The governor of the US state of Michigan has chosen an emergency financial manager for Detroit, finalising a state takeover of the city's finances.
Rick Snyder announced on Thursday that he had chosen Kevyn Orr, a lawyer and bankruptcy expert, for the position that will give him powers to control all of the Detroit's spending.
Orr, who has worked on the restructuring of Michigan-based carmaker Chrysler, said that he hoped to avoid a bankruptcy filing for Detroit, which would rank as the biggest municipal bankruptcy in US history.
"Let's get at it and work together because we can resolve this, people of good faith. Don't make me go to bankruptcy court," said Orr, who is expected to assume the role on March 25.
In his new role, Orr will have wide-ranging authority to mend the city's budget, including renegotiating labour contracts, selling of assets and even suspending elected officials' salaries.
Detroit has lost 250,000 people during the last decade and remains saddled with a $327m budget and more that $14bn in long-term debt.
It has been making ends meet on a month-to-month basis with the help of bond money held in a state escrow account.
Due to its cash deficit, a state-appointed review team had previously determined that Detroit would have to either increase revenues or decrease expenditures, or both, by about $15m per month for three months, to "remain financially viable".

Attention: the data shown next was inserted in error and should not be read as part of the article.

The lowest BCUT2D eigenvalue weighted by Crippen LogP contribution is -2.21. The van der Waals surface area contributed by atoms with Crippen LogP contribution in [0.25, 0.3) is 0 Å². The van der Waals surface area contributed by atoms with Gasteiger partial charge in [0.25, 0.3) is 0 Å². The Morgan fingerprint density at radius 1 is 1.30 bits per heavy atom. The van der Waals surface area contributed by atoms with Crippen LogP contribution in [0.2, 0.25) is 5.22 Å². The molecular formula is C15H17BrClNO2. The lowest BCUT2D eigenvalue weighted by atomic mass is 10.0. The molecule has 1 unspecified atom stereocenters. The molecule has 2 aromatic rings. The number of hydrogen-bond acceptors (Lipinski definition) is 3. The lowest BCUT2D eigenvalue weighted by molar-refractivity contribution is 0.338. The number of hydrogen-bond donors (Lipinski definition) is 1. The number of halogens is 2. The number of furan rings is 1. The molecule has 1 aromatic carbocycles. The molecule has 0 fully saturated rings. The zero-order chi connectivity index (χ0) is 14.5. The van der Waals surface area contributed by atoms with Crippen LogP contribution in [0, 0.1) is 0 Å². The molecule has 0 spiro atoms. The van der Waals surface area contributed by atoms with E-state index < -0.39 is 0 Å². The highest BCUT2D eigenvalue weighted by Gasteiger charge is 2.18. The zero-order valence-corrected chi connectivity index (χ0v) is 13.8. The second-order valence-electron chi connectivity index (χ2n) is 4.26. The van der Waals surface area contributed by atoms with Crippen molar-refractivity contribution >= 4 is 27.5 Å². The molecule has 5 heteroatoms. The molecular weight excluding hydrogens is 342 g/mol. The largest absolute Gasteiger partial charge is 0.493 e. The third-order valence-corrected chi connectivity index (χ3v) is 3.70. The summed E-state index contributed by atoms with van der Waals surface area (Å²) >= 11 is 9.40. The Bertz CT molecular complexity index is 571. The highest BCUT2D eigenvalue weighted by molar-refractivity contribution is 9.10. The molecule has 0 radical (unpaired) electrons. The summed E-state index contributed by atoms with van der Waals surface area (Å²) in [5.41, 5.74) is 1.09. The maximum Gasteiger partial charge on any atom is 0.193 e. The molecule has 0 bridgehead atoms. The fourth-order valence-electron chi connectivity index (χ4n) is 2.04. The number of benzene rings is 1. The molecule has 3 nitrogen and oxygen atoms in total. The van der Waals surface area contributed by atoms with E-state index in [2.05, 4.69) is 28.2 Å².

Snyder had decided to appoint an emergency manager after the absence of legitimate turnaround plans from Mayor Dave Bing and the City Council, as well as underfunded city services.
The governor said that Orr, whose contract was for 12 to 16 months, was the right person for the job because of his successful career in restructuring and bankruptcy.
Detroit city leaders have long opposed a state takeover saying they were making progress on improving the financial situation.
Several dozen Detroit residents also protested against the state takeover, saying that their right to vote for their own leaders is being usurped by an unelected manager.
A new law, which will take effect later in March, allows the manager to terminate collective bargaining agreements with the city's 48 unions.
More than a third of Detroit residents are officially classified as living in poverty, and it has an unemployment rate of 18.2 percent, far above the US jobless rate of 7.7 percent, according to government figures.